The cover screen is 3.26 inches and runs 382 x 720 resolution, given I recall — showing my age? — computer monitors with a resolution not much higher, this in itself is impressive. It covers almost half of the front of the device when folded and does a lot to prevent you from needing to open your phone.

What you get, is similar to the tiles on a Pixel Watch that you can swipe between to find the information or feature you’re after at the time. This covers everything from notifications, weather, camera functions and calendar; don’t forget the new widget created specifically for Spotify!

Daily use: It takes adjusting, but it’s worth it

Because this is the first folding phone I’ve used in a while, it’s taken some adjusting. Where I’d normally have my phone on the desk next to me and glance at notifications, this one doesn’t need to be open to deliver notifications. Interestingly, I’ve noticed, after a couple of weeks, that the more I used the cover screen, the better the battery life is.

I’m yet to use a folding phone that I’m truly happy with the battery life, however, with OPPO phones in particular the charging speed is so good; that the battery life almost doesn’t matter. Provided you’re using a power brick that supports it, you’ll get a full 67W charging speed and the phone will let you know you’re fast charging too.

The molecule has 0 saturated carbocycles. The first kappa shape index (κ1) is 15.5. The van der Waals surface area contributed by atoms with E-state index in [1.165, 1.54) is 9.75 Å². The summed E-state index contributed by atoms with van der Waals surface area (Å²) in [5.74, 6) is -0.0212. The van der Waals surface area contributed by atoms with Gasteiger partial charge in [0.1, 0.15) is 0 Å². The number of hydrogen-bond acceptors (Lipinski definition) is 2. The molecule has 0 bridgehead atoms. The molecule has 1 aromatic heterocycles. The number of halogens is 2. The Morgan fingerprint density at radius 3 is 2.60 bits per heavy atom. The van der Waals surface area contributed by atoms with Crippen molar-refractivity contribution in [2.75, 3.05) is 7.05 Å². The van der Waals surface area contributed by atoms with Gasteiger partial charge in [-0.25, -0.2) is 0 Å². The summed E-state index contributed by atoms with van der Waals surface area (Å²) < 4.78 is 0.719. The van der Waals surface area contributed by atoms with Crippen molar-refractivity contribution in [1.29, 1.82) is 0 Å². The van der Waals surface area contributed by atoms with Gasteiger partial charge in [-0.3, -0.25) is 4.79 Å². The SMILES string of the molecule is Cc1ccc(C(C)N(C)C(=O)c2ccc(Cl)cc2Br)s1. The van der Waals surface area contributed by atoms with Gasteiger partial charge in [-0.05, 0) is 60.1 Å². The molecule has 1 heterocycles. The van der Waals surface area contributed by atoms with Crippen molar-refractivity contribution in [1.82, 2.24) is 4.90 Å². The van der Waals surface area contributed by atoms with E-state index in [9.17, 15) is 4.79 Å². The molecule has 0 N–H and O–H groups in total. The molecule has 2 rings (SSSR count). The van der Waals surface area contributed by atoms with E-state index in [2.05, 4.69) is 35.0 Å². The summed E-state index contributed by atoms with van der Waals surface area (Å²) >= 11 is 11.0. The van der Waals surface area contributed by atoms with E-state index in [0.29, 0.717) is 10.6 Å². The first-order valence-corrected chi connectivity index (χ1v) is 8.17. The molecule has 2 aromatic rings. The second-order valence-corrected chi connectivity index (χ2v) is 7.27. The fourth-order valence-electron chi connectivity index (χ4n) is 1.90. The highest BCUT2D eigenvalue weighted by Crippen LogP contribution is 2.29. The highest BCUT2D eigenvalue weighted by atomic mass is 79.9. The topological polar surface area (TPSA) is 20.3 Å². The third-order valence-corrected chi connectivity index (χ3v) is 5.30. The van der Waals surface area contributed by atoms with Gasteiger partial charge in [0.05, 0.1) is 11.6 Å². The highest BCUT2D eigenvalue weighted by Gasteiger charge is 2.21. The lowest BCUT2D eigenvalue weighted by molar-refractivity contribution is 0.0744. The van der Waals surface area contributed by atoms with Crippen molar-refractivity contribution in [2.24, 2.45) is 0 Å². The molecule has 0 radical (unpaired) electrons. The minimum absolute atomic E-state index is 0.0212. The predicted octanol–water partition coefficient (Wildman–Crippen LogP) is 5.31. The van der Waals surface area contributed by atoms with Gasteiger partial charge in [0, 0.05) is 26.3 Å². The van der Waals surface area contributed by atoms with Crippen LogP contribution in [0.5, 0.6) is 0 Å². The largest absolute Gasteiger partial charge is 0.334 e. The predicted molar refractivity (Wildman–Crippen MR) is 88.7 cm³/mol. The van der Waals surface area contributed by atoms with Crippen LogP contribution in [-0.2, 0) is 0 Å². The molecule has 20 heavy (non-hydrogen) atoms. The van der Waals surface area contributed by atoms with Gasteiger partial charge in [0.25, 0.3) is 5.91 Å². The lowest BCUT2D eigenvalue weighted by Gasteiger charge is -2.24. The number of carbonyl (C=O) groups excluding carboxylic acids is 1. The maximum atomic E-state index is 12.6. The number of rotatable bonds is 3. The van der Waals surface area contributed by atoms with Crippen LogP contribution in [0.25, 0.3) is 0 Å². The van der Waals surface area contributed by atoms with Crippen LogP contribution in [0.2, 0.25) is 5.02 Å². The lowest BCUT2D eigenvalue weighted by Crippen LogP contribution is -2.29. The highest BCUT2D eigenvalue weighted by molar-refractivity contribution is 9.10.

Most users are going to get a full day out of the battery somewhat comfortably, with very light users potentially getting two. Provided you’re near a power plug for at least 20 minutes a day you’ll be fine regardless of how heavily you use the device.

Yes, that’s right – Breaking from the current market standard, there’s a charging brick in the box.

Is there any downside?

There are a couple of little things that could be annoying. And while they’re annoying, they’re not deal breakers because most of them can be fixed with a software update. Little things like having call controls on the cover screen while using a Bluetooth headset for a car (clearly not Android Auto) connection would be useful.

If you’re a really heavy user and not in a position to top up the battery during the day, you’ll probably be looking for some charge by late afternoon. Easily achieved of course, with the prevalence of portable batteries and car charging options, but not something everyone wants to carry. For the average user, however, this is a full day of battery pretty consistently.